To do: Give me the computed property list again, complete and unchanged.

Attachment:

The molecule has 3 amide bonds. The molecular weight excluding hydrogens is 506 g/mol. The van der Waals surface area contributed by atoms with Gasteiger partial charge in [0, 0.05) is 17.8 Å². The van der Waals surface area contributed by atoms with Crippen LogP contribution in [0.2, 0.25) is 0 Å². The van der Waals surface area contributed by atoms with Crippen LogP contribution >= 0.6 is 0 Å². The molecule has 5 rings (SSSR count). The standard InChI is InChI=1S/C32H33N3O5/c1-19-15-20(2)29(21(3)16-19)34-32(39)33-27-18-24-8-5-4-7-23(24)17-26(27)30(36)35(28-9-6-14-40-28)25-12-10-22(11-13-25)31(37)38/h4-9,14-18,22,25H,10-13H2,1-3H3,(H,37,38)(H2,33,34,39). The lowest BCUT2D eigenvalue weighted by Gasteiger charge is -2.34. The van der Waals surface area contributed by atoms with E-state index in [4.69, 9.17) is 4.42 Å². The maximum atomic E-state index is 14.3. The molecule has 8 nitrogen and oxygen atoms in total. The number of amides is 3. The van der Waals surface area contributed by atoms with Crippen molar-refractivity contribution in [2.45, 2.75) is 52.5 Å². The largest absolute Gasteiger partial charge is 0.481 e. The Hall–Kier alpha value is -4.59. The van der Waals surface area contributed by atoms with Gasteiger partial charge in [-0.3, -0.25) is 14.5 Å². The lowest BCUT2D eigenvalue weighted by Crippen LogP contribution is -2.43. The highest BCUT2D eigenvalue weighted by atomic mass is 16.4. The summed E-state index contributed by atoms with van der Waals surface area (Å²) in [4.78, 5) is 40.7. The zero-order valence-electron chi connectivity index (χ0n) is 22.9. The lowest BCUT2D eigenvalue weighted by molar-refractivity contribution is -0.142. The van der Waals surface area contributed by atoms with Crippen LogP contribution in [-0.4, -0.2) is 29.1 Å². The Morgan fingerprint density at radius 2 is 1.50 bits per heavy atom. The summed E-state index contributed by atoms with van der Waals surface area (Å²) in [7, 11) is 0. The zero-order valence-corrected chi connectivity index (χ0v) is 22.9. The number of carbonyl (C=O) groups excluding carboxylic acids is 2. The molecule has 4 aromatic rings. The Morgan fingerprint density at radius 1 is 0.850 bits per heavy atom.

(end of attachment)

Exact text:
The molecule has 3 amide bonds. The molecular weight excluding hydrogens is 506 g/mol. The van der Waals surface area contributed by atoms with Gasteiger partial charge in [0, 0.05) is 17.8 Å². The van der Waals surface area contributed by atoms with Crippen LogP contribution in [0.2, 0.25) is 0 Å². The van der Waals surface area contributed by atoms with Crippen LogP contribution >= 0.6 is 0 Å². The molecule has 5 rings (SSSR count). The standard InChI is InChI=1S/C32H33N3O5/c1-19-15-20(2)29(21(3)16-19)34-32(39)33-27-18-24-8-5-4-7-23(24)17-26(27)30(36)35(28-9-6-14-40-28)25-12-10-22(11-13-25)31(37)38/h4-9,14-18,22,25H,10-13H2,1-3H3,(H,37,38)(H2,33,34,39). The lowest BCUT2D eigenvalue weighted by Gasteiger charge is -2.34. The van der Waals surface area contributed by atoms with E-state index in [4.69, 9.17) is 4.42 Å². The maximum atomic E-state index is 14.3. The molecule has 8 nitrogen and oxygen atoms in total. The number of amides is 3. The van der Waals surface area contributed by atoms with Crippen molar-refractivity contribution in [2.45, 2.75) is 52.5 Å². The largest absolute Gasteiger partial charge is 0.481 e. The Hall–Kier alpha value is -4.59. The van der Waals surface area contributed by atoms with Gasteiger partial charge in [-0.3, -0.25) is 14.5 Å². The lowest BCUT2D eigenvalue weighted by Crippen LogP contribution is -2.43. The highest BCUT2D eigenvalue weighted by atomic mass is 16.4. The summed E-state index contributed by atoms with van der Waals surface area (Å²) in [4.78, 5) is 40.7. The zero-order valence-electron chi connectivity index (χ0n) is 22.9. The lowest BCUT2D eigenvalue weighted by molar-refractivity contribution is -0.142. The van der Waals surface area contributed by atoms with Crippen LogP contribution in [-0.4, -0.2) is 29.1 Å². The Morgan fingerprint density at radius 2 is 1.50 bits per heavy atom. The summed E-state index contributed by atoms with van der Waals surface area (Å²) in [7, 11) is 0. The zero-order valence-corrected chi connectivity index (χ0v) is 22.9. The number of carbonyl (C=O) groups excluding carboxylic acids is 2. The molecule has 4 aromatic rings. The Morgan fingerprint density at radius 1 is 0.850 bits per heavy atom.